Every white person whose house was built for free, or whose son was sent to college because of slave profits, or whose land was farmed by slaves benefited enormously. Every successive generation benefited through a trickle-down effect. A white immigrant could move to the United States and never be directly involved with slavery. But because of this whole systemic oppression of blacks—slavery and the subsequent years of racism—and the enormous wealth that slaves earned for their owners, those immigrants would have more opportunities that were not available to blacks and could create wealth from the ancestors of slave owners. Those who claim self-reliance are making dubious claims, because a tremendous amount of the wealth in which the United States now basks was made possible by the working and whipping of black slaves.

The sheer disparity of blacks to their white counterparts displays that the wealth that many of my ancestors slaved over is still working for whites. If we were truly on even ground, and race really had no significance—as it should be, because it is a social construct—then the percentage of senators or congressmen that are black, or the percentage of Fortune 500 CEOs that are black or even the percentage of college professors that are black would be close to the same percentage of the total population that is black.

Ultimately I don’t have any answers to our arduous situation. I just have questions. They are important questions though. We should all be asking them. I’m a catch-22 myself. One of my grandfathers hated black people—he was white. Some of my ancestors owned some of my other ancestors. I ask questions about those things all the time. They are hard questions. But we should not be afraid to ask the hard questions. They are the only ones worth asking.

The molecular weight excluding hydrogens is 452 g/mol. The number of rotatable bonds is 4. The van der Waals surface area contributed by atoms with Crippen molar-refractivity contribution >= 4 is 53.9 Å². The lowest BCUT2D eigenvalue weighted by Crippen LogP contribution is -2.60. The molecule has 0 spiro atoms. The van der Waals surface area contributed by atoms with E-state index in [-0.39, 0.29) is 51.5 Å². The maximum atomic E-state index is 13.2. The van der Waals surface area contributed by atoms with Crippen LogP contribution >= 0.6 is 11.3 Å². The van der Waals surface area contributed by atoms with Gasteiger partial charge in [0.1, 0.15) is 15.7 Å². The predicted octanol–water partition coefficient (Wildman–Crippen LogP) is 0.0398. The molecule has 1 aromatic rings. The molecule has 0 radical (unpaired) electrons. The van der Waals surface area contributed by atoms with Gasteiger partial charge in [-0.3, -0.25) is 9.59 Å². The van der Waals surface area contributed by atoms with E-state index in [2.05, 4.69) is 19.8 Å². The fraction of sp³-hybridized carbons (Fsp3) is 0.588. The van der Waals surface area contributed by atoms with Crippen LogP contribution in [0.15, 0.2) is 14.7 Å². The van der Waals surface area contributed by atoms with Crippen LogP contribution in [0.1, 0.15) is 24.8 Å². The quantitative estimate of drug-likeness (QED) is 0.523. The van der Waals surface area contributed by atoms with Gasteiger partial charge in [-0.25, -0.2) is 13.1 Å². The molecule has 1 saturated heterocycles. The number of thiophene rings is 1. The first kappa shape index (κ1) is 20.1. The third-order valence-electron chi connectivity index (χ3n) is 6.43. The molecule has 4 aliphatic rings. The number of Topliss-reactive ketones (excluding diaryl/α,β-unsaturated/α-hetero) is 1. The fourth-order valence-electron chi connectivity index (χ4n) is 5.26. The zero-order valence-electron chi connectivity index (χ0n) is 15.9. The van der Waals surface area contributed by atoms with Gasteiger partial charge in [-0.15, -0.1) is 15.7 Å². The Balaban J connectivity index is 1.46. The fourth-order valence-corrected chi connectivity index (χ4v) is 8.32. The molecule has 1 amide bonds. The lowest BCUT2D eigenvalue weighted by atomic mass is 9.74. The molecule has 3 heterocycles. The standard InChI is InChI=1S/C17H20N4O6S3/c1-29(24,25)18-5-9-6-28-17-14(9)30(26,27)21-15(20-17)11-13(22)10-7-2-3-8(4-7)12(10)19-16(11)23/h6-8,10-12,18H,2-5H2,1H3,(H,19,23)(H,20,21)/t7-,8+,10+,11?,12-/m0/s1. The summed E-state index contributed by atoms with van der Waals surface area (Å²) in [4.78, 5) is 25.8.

Last year, before I came to Whitman, I had a conversation with a group of white Whitman students. I asked them about their thoughts on why there were not many black people that went to Whitman. They said it was because black students visited Whitman and saw so few other black students. They thought that the visiting students wanted to go somewhere else “a little less white.” I say that maybe they decided not to come here because some people here think that it’s really funny when two white kids paint themselves black.

Advertisements

1 Comment

Filed under Opinion

One response to “Racism’s impact on diversity

  1. MJ

    hi, great article but i think there is a few spelling mistakes. behaviour no behavior ???

Leave a Reply

Fill in your details below or click an icon to log in:

WordPress.com Logo

You are commenting using your WordPress.com account. Log Out / Change )

Twitter picture

You are commenting using your Twitter account. Log Out / Change )

Facebook photo

You are commenting using your Facebook account. Log Out / Change )

Google+ photo

You are commenting using your Google+ account. Log Out / Change )

Connecting to %s